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Post by gvcormac »

I have given a counterexample.

I would suggest however that you not look at the
counterexample, but instead try to prove that
your assertion below is true.

Often in attempting to prove something you come
up with a counterexample.

Bistromath wrote:I do not understand why v shouldn't divide 2*PI (because we are trying to find a regular polygon).
In all sample cases, 2*PI was a multiple of v (+/- epsilon)

Could u please give some cases where this is not true.

Thanks

Bistromath
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Location: France

Post by Bistromath »

To gvcormac

Thanks for your suggestions, i have finally solved the problem.
As you suggest, GCD is not necessary ( and subject to precision errors) as we now the maximum number of vertices.

Many thanks for your help

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cytse
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Post by cytse »

Bistromath wrote:to Andrey :

the angles i need are the angle of the vectors from center of circle to each of the 3 vertices.
i don't see any relation with the 3 angles of the triangles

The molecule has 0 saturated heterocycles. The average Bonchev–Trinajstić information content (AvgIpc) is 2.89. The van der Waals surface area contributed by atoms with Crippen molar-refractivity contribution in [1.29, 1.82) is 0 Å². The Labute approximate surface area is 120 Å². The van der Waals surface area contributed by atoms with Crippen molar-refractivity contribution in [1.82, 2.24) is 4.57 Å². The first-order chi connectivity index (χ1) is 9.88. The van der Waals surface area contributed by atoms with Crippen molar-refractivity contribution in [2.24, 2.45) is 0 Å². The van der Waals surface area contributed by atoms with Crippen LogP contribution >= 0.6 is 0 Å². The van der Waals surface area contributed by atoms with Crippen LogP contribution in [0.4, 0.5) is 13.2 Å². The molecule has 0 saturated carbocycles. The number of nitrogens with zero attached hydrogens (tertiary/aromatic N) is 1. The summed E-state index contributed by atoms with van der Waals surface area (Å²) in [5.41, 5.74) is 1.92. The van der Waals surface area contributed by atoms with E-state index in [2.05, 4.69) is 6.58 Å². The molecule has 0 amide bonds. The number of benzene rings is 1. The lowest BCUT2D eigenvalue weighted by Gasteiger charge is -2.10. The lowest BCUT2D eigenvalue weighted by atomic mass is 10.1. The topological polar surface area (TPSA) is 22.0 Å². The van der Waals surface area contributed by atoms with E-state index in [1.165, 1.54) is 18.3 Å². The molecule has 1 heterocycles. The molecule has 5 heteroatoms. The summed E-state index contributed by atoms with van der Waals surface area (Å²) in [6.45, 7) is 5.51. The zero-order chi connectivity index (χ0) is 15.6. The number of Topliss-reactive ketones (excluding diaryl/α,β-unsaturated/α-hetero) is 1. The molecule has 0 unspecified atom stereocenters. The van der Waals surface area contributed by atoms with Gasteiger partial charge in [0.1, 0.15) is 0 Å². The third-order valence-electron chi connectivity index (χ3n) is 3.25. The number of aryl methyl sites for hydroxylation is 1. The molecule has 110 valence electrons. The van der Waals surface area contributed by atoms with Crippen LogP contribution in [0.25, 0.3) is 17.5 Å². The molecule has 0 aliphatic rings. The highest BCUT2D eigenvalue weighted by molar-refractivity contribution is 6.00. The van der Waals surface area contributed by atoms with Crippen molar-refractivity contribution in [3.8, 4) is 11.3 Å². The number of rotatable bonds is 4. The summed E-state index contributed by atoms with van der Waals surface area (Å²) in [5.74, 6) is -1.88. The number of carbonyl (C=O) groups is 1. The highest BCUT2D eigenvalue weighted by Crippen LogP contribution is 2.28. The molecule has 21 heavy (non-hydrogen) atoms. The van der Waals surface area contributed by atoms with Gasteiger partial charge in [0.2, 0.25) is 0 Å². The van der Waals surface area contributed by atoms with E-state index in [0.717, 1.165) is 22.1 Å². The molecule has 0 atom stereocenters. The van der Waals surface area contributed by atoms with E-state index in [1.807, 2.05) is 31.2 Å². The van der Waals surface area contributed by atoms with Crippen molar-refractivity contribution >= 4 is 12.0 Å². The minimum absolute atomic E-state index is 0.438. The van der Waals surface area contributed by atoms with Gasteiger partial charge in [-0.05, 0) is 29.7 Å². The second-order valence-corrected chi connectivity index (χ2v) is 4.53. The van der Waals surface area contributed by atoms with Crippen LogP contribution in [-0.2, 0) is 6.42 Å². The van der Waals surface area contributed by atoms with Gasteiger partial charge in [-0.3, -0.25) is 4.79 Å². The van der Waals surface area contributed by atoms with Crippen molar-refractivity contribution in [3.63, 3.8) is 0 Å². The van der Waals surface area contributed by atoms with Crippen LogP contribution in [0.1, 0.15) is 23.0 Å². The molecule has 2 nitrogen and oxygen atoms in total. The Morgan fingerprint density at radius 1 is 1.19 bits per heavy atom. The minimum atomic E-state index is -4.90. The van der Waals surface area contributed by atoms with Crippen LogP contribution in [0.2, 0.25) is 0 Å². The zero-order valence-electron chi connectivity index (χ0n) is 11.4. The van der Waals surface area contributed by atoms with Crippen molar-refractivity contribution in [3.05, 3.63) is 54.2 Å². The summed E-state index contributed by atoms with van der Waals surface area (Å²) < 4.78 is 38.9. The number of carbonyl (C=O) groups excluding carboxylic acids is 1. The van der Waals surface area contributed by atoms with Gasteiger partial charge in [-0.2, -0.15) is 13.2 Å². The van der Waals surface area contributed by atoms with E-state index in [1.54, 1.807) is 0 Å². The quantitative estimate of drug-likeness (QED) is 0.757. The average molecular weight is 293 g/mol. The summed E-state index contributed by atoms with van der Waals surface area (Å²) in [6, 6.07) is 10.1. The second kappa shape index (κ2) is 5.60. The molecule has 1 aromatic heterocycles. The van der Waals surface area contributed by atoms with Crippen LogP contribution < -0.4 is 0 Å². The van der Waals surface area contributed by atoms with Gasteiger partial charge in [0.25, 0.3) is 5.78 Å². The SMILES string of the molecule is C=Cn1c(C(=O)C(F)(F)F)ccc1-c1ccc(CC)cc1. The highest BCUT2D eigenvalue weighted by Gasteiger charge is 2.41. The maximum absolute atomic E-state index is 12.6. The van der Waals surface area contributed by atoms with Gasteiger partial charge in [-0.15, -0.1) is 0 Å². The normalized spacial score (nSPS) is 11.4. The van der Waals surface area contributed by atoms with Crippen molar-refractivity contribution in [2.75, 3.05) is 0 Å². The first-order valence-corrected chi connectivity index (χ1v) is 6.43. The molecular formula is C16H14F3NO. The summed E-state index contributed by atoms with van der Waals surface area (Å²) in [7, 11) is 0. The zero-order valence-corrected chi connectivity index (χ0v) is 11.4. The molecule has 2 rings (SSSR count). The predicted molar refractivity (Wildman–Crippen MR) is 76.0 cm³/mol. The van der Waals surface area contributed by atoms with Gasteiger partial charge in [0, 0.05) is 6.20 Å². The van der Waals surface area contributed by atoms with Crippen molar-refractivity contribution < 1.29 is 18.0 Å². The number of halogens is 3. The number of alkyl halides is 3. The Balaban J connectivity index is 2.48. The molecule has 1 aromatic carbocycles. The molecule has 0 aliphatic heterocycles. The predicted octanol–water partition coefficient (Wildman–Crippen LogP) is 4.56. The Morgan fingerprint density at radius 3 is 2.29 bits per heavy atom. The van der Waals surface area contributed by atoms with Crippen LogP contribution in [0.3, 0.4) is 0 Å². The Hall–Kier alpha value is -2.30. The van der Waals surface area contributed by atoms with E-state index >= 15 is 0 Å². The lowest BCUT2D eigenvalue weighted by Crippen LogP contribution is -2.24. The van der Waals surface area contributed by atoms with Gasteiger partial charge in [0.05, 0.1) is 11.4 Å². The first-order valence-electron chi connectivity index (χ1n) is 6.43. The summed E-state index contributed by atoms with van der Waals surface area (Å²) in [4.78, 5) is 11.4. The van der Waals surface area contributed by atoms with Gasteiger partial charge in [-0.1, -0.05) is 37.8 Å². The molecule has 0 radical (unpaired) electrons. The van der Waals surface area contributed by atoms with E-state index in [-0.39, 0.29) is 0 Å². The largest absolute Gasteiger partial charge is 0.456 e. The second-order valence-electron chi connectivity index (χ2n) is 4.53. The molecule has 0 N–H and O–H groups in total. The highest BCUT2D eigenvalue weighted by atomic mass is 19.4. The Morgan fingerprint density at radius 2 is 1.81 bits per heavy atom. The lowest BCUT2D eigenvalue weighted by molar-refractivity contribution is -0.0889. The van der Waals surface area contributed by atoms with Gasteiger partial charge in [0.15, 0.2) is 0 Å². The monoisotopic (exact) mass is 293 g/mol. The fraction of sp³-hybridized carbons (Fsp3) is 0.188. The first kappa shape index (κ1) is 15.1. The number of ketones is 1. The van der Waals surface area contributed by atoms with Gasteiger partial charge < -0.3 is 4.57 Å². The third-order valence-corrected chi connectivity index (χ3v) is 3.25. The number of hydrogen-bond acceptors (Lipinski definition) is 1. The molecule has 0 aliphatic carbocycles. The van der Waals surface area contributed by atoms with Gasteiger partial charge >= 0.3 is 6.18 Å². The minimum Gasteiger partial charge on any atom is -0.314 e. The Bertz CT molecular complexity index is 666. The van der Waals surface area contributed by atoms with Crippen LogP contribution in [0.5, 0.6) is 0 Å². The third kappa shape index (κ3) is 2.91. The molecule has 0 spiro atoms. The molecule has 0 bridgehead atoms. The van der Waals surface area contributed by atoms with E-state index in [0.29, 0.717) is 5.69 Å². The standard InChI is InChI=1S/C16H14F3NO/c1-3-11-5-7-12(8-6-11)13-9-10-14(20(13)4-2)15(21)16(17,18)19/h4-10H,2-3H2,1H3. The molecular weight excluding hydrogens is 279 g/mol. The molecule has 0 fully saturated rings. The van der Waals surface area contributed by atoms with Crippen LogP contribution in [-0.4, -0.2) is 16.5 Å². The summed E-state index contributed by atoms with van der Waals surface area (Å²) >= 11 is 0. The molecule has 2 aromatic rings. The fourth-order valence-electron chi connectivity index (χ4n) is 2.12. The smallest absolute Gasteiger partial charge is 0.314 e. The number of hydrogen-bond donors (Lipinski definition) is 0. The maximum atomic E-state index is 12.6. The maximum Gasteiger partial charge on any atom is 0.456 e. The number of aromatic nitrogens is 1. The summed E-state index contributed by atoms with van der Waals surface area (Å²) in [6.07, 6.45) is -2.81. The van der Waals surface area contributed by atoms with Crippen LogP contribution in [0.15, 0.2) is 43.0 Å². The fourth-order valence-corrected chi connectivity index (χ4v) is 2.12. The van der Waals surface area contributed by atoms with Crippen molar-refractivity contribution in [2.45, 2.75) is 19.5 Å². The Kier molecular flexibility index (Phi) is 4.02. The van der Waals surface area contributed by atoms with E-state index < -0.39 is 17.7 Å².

Thanks for ur help
angle at center == 2 x angle at circumference

Seokchan
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Post by Seokchan »

I think my algorithm for this problem is simple and there is no exceptional cases, but I failed to got AC.


My algorithm is :

1. find angles.
2. check whether angles are multiple of (2*Pi/n) (n = 3~200)
(I thought a is multiple of b, if ((a/b) - floor(a/b) < epsilon). )


I wonder my algorithm has some precision problem, but I don`t know how to avoid that problem.

Bistromath
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Post by Bistromath »

Seokchan wrote: I wonder my algorithm has some precision problem, but I don`t know how to avoid that problem.
In my accepted solution, i have used the following function to check if a is a multiple of b :


[cpp]
inline bool IsAMultipleOf( double num, double div )
{
const double l = num/div ;
double dl = fabs(l-(int)(l+0.5)) ;
return ( dl < 1E-3 ) ;
}
[/cpp]

Hope this helps

Seokchan
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Post by Seokchan »

Thank you :D

I got AC.

Bistromath wrote:
Seokchan wrote: I wonder my algorithm has some precision problem, but I don`t know how to avoid that problem.
In my accepted solution, i have used the following function to check if a is a multiple of b :


[cpp]
inline bool IsAMultipleOf( double num, double div )
{
const double l = num/div ;
double dl = fabs(l-(int)(l+0.5)) ;
return ( dl < 1E-3 ) ;
}
[/cpp]

Hope this helps

magicalan
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are there any method to find out the angles quickly ?

Post by magicalan »

as topic
ALAN LEE

Dominik Michniewski
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Post by Dominik Michniewski »

use formula, which compute angle between vectors:

alfa = acos( ABoAC / (sqrt(|AB|) * sqrt(|AC|)) );

ABoAC - scalar multiply of vectors (cross-vector? I don't remember exactly name)
|AC| - length of vector with endings in A and C, similar |AB|

Dominik
If you really want to get Accepted, try to think about possible, and after that - about impossible ... and you'll get, what you want ....